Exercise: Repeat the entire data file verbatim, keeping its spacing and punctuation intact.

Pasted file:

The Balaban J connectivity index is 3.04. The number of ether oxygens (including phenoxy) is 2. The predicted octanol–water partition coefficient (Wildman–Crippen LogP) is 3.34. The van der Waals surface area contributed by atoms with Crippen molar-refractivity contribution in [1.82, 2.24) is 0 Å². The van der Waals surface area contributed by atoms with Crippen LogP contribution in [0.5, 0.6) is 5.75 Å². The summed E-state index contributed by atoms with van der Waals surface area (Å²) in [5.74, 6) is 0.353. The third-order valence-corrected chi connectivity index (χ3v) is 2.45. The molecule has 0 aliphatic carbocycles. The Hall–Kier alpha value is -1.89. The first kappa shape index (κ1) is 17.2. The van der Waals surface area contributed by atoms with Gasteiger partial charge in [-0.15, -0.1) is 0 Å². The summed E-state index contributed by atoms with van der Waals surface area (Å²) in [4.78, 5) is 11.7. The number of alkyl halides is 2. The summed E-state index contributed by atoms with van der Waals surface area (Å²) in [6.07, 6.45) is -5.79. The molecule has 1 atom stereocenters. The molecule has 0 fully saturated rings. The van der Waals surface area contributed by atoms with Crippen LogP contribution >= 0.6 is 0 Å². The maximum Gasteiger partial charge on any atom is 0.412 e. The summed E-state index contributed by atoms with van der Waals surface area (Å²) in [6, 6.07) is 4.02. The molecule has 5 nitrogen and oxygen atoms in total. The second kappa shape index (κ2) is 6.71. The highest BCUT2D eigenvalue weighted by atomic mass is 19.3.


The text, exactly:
The Balaban J connectivity index is 3.04. The number of ether oxygens (including phenoxy) is 2. The predicted octanol–water partition coefficient (Wildman–Crippen LogP) is 3.34. The van der Waals surface area contributed by atoms with Crippen molar-refractivity contribution in [1.82, 2.24) is 0 Å². The van der Waals surface area contributed by atoms with Crippen LogP contribution in [0.5, 0.6) is 5.75 Å². The summed E-state index contributed by atoms with van der Waals surface area (Å²) in [5.74, 6) is 0.353. The third-order valence-corrected chi connectivity index (χ3v) is 2.45. The molecule has 0 aliphatic carbocycles. The Hall–Kier alpha value is -1.89. The first kappa shape index (κ1) is 17.2. The van der Waals surface area contributed by atoms with Gasteiger partial charge in [-0.15, -0.1) is 0 Å². The summed E-state index contributed by atoms with van der Waals surface area (Å²) in [4.78, 5) is 11.7. The number of alkyl halides is 2. The summed E-state index contributed by atoms with van der Waals surface area (Å²) in [6.07, 6.45) is -5.79. The molecule has 1 atom stereocenters. The molecule has 0 fully saturated rings. The van der Waals surface area contributed by atoms with Crippen LogP contribution >= 0.6 is 0 Å². The maximum Gasteiger partial charge on any atom is 0.412 e. The summed E-state index contributed by atoms with van der Waals surface area (Å²) in [6, 6.07) is 4.02. The molecule has 5 nitrogen and oxygen atoms in total. The second kappa shape index (κ2) is 6.71. The highest BCUT2D eigenvalue weighted by atomic mass is 19.3.